Sunday, December 30, 2018

The Holy Family: Three Lives with the Same Center

(Holy Family 2018 (C): This homily was given on December 30, 2018, at St. Pius X Church, Westerly, R.I., by Fr. Raymond Suriani.  Read Sirach 3:2-6, 12-14; Psalm 128:1-5; Colossians 3:12-21; Luke 2:41-52.)

[For the audio version of this homily, click here: Holy Family 2018

I remember hearing a talk back in the mid-1990s by Dr. Peter Kreeft, who at the time was a professor of philosophy at Boston College.  In this talk he outlined what he called, “Satan’s seven-step sexual strategy.”  This was his explanation of how the devil was currently working in the world to destroy families and ultimately the whole human race.  At the time I thought Dr. Kreeft was right on target in his analysis—and 20 years later I still think his insights are valid.  So here’s the strategy:

Step 1—this is the devil’s ultimate goal: winning souls for hell.  Step 2: In order for Satan to win many souls for hell, society must be corrupted.  Step 3: To effectively destroy society, family life must be undermined--because strong families are necessary in order to have strong societies.  Step 4: In order to destroy the family, you must destroy its foundation, which is stable marriage.  Step 5: Marriage is destroyed by loosening its glue, which is sexual fidelity.  Step 6: Fidelity is destroyed by promoting and defending the sexual revolution.  Step 7: The sexual revolution is promoted and defended by the media--through which the seeds of destruction are sown into the minds of millions of people every day.

Now I wish I could stand here and tell you that Satan’s strategy has failed miserably in the two decades since Dr. Kreeft gave this talk—but I can’t do that.  That would be a lie.  Tragically, the devil has been incredibly successful.  For example, I don’t think Dr. Kreeft could even have imagined in the mid-90s that for a large segment of our society in 2018 words like marriage and gender and family no longer mean what they’ve meant for thousands of years.

Confusion is a very effective tool of the devil (Dr. Kreeft makes that clear in his seven steps) and right now confusion reigns in our culture.  What, for example, do you call a transgendered person?  Which name do you use?  What do you put on an application form in the space where you’re asked to give your “sex”?  If you’re conceived through IVF, who are your parents?  Is it the sperm donor?  Is it the surrogate?  Is it the man and woman you live with?  Is it the scientist who fertilized the egg in the petri dish?  Is it some of these people, or is it all of these people?  In one way or another, are they all your parents?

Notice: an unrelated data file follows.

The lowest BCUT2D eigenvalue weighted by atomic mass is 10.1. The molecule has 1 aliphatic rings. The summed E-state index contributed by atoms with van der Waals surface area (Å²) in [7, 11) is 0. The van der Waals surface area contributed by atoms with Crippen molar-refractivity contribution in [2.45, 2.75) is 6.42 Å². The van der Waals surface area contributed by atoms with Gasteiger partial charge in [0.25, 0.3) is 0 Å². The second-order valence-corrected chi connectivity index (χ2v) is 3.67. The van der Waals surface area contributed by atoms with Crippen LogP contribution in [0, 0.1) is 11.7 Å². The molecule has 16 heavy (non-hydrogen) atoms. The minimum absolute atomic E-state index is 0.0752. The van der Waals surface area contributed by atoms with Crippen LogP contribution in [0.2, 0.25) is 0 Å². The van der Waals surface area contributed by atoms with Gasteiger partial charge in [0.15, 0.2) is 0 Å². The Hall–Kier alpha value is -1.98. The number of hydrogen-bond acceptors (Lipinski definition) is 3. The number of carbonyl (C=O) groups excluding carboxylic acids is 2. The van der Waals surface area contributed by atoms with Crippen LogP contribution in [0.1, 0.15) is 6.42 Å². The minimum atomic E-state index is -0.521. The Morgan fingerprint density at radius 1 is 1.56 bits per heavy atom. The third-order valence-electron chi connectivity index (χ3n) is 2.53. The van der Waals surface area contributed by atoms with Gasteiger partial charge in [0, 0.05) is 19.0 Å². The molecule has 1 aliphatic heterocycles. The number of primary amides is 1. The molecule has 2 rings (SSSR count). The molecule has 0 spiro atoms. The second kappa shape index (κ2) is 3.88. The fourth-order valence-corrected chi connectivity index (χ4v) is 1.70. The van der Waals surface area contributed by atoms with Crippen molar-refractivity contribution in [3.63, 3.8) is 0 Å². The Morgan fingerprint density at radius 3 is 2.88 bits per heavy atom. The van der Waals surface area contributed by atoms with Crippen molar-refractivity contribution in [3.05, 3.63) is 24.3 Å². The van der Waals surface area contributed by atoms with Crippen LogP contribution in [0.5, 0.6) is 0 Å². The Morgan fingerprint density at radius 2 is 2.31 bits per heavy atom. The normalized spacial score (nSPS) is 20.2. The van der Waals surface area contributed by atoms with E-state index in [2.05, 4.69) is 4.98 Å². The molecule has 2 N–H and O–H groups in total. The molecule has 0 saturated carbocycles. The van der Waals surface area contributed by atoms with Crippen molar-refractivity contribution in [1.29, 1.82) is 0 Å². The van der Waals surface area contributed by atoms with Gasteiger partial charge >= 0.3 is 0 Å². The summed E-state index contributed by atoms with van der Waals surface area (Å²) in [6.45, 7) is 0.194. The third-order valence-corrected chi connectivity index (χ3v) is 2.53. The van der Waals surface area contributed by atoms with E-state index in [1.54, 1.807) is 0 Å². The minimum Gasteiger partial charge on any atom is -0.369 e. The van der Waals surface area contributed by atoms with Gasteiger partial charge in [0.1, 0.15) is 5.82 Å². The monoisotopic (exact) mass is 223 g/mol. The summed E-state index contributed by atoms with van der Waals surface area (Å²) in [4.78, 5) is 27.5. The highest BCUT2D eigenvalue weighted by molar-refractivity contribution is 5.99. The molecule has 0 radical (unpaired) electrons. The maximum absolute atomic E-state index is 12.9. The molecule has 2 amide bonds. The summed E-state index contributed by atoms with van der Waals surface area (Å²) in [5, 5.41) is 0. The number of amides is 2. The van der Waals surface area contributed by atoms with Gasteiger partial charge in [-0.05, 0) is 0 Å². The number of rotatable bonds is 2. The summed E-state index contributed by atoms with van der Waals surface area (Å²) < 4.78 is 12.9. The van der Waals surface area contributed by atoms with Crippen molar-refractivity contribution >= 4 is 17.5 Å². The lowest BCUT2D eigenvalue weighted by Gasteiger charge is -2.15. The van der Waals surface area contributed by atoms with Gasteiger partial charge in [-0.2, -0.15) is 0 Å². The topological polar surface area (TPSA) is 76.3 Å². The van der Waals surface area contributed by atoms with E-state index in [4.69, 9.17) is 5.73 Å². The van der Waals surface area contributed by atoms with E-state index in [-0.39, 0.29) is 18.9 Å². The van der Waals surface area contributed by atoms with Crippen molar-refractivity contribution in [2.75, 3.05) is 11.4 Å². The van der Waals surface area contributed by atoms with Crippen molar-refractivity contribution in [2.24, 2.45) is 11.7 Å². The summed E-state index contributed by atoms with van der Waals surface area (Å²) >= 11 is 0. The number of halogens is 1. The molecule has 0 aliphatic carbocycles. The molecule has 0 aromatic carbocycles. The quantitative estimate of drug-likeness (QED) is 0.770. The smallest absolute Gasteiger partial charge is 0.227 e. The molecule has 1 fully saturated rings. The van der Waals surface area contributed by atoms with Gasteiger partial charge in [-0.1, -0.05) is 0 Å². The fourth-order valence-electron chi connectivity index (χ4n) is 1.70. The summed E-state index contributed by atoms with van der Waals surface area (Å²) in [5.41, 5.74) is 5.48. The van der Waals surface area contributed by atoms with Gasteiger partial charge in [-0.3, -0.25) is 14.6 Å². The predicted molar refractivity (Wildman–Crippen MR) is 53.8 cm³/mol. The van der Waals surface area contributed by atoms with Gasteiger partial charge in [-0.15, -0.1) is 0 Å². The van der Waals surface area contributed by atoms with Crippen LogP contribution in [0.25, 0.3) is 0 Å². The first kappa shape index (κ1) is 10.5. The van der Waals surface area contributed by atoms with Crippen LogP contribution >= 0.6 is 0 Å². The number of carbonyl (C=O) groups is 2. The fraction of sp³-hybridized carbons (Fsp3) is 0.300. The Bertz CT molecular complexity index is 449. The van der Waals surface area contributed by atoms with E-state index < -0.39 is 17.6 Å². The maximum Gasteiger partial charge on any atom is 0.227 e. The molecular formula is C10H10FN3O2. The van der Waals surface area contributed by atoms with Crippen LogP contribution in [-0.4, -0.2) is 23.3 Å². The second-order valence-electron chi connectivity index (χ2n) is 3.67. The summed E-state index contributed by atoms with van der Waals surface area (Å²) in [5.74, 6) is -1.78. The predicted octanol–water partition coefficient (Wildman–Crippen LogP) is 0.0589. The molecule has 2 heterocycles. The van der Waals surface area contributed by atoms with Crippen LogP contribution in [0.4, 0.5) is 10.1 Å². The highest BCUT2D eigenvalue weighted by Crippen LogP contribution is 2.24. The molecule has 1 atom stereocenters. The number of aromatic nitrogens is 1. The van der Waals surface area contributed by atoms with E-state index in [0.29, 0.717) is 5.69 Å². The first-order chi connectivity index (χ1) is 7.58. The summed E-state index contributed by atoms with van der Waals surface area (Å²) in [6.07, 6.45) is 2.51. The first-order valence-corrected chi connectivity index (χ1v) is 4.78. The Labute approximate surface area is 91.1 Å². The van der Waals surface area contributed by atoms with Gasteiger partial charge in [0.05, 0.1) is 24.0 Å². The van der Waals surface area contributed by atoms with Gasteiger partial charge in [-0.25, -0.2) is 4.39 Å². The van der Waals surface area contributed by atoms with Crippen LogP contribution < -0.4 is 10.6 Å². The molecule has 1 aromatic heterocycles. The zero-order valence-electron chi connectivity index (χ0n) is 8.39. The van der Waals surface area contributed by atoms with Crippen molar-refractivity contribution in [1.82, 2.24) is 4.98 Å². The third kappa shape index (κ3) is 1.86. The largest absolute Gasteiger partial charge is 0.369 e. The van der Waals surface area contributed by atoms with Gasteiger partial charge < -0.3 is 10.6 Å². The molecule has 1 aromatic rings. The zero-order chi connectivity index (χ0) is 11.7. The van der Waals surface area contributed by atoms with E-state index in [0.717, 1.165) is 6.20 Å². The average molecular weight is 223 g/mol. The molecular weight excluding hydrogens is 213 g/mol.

We are so confused!  However we need to be clear about it: the confusion is not from God!

Thankfully those of us who are Catholic don’t have to live in this confusion—if we center our lives on God and his revealed truth.  Which is one of the great lessons we learn from the Holy Family!  Jesus, Mary and Joseph lived lives of (to quote today’s second reading) “heartfelt compassion, kindness, humility, gentleness and patience.”  They weren’t confused about right and wrong the way people today are.  That’s because they all had God and his truth at the center of their lives.  Their common ambition was to serve the Lord and do his will.

They had problems like we all do.  They faced tense situations in their family, as every family does.  We heard about one of those situations in today’s gospel reading from Luke 2.  But the fact that God and his truth were at the center of things made a huge difference in how they dealt with these challenging situations.

Notice, for example, what happened when Mary and Joseph finally found Jesus after searching for him for three days.  Mary said to our Lord, “Son, why have you done this to us?  Your father and I have been looking for you with great anxiety.”  Jesus responded, “Why were you looking for me?  Did you not know that I must be in my Father’s house?”

Now, did you notice something missing from that exchange?  I did—anger!  There was no anger in Mary’s question; there was no anger in Jesus’ answer.  And also note: after Jesus said that he had to be in his Father’s house, the conversation ended.  There’s no record of anything else being said.  I think there’s a reason for that: Even though Mary and Joseph didn’t fully understand our Lord’s response, it was enough for them to know that he was serving the heavenly Father.

He did what he did to serve God the Father, and that was a sufficient explanation for Mary and Joseph.  It was sufficient because they had the very same desire in their hearts!  Their lives were also centered on doing God’s will.  And so a scene, which could have been very ugly, wasn't.  The harmony of the Holy Family was not disrupted, although it very easily could have been.

And here's where we see the application to our families.  The three members of the Holy Family shared a common commitment to God, and that's why they had peace and harmony in their relationships—even in difficult and stressful situations.  They had a common center to their lives, and everything else revolved around that common focus.  In today's families, unfortunately, God is not always the common focal point.  Dad's life might be centered on work, mom's might be as well.  One child's life might be centered on sports; another child's life might be centered on music; another child's life might be centered on something else.  That is definitely not the formula for peace in a household—and for avoiding the mental and moral confusion that’s now rampant in our culture.  Rather, it’s the formula for alienation and more confusion. 

So today we all need to ask ourselves: what (or who) really is at the center of my life?  And if we discover that what’s at the center right now is not God and his truth, then we need to make a change--for our own sake, certainly, but also for the sake of our family.